• Master class with Basil Twist. Photo by Pat Swain.

The Don Quixote “Follow Your Dream” Fellowship

When teachers are inspired, students benefit. The Don Quixote Fellowship supports idealistic, romantic, creative, impractical, adventurous projects born of teachers’ passions.

Projects can, but need not, be related to classroom practice: a science teacher might study Inuit poetry in Alaska or a pre-K teacher might carve a fifteen-foot marble sculpture. We are looking for applicants who use ingenuity in planning an original experience.

Applications for the 2020 Don Quixote Fellowships are now being accepted. The deadline to apply is December 15, 2019.


2019 Academy for Teachers Don Quixote Fellows

Jasper DeAntonio, Urban Assembly School for Law and Justice

Unraveling the Urbanite’s Relationship to the City

Jasper DeAntonio’s math students use statistics to analyze the effects of New York’s built environment. His fellowship will fund research on urban design and civic engagement in three European cities—Stockholm, Copenhagen, and Amsterdam—creating a dataset that will serve as a basis of comparison for future classroom inquiries.

Julissa Llosa, Harvest Collegiate High School

Living in Harmony with the Earth

Julissa Llosa, a teacher of art and special education, has been taking students on outdoor overnight trips for several years. Her fellowship will take her to seven national parks in the Rocky Mountains and Colorado Plateau, where she will sharpen her wilderness skills, deepen her appreciation of nature, and gather stories to share with her students.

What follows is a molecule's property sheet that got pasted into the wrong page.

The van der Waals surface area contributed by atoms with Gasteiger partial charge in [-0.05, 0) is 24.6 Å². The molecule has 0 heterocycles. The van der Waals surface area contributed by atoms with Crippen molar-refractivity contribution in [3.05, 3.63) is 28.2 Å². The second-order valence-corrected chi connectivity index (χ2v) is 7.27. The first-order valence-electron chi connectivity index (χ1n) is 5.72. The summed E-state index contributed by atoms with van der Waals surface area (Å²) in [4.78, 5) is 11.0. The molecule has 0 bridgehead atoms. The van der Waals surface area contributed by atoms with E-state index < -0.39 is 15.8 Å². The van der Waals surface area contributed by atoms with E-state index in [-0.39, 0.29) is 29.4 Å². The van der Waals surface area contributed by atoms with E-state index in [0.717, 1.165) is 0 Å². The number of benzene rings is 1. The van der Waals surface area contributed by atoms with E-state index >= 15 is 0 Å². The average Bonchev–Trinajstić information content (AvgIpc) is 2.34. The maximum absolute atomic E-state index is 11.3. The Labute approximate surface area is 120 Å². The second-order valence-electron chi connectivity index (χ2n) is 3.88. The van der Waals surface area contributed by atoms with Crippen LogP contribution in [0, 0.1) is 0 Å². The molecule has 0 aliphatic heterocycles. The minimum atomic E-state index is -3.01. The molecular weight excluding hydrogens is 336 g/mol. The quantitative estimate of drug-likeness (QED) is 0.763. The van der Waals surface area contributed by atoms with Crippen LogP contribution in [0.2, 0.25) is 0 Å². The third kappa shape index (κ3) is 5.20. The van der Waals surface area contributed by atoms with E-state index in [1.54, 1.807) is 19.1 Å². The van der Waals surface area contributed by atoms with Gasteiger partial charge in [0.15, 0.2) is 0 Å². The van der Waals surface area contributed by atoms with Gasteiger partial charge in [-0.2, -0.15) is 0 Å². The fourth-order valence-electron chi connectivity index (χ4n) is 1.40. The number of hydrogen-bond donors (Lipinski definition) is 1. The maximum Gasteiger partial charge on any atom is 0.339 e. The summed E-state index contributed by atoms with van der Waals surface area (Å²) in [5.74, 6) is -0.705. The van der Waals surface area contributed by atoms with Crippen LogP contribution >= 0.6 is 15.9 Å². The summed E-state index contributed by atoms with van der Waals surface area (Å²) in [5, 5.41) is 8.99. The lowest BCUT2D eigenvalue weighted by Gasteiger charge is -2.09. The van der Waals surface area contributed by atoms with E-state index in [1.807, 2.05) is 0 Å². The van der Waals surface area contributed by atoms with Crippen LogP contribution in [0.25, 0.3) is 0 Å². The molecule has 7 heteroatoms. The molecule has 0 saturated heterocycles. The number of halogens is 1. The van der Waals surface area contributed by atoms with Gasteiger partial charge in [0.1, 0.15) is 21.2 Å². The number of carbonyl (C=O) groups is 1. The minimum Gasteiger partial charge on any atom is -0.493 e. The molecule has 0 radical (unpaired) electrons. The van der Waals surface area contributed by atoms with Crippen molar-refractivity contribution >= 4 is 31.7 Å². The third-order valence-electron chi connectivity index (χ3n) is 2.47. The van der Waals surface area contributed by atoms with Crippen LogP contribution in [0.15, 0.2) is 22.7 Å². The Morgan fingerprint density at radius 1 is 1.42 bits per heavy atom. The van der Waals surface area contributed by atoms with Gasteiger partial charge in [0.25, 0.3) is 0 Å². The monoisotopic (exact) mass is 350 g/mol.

Megan Minturn, The Brooklyn International High School

Learning Dance Techniques in Brazil

Megan Minturn teaches dance in a public school, leads her own dance company, and dances with two others. Having previously studied sabar dance in Senegal and salsa in Cuba, her fellowship will allow her to study orixá dance, capoeira, and Silvestre technique in Brazil.


2018 Academy for Teachers Don Quixote Fellows

David Harvey, The Dalton School

Working with Teachers in Rural Ecuador

David Harvey, a math teacher, first traveled with Teachers-2-Teachers Global to Santo Domingo de Onzole in Ecuador. This isolated jungle community, established by escaped slaves, was until recently only accessible by canoe and had no federal funding for education. With the help of the Don Quixote Fellowship, David will return to Santo Domingo de Onzole with his wife, a native of Ecuador and elementary and middle school Spanish teacher, to collaborate with under-trained teachers in under-resourced schools on curricula and other educational issues.

Sarah Murphy, The Browning School

Tiny Box Theater Goes to Scotland

Sarah Murphy, a librarian who teaches theater, co-founded the Tiny Box Theater in her spare time. The group stages unusual puppet shows inside various types of small boxes, for one or two observers at a time. These (very) brief theatrical pieces have been performed at the Figment festival on Governors Island and other venues. Sarah’s Don Quixote Fellowship will allow Tiny Box to develop a new street theater piece and perform it during the Fringe Festival in Edinburgh, Scotland.

Anita Yu, East Side Middle School

Making Connections with Math through Art

Anita Yu teaches math and started a Women In Science and Engineering group at East Side Middle School. She has long been fascinated by the ways math can intersect with art and has built mathematical sculptures with her students, including a harmonograph and a truncated icosahedron. Her Don Quixote Fellowship will help her realize the long-held dream of attending the Bridges Conference On Mathematical Connections in Art, Music, Architecture, Education, and Culture, this year in Stockholm, Sweden.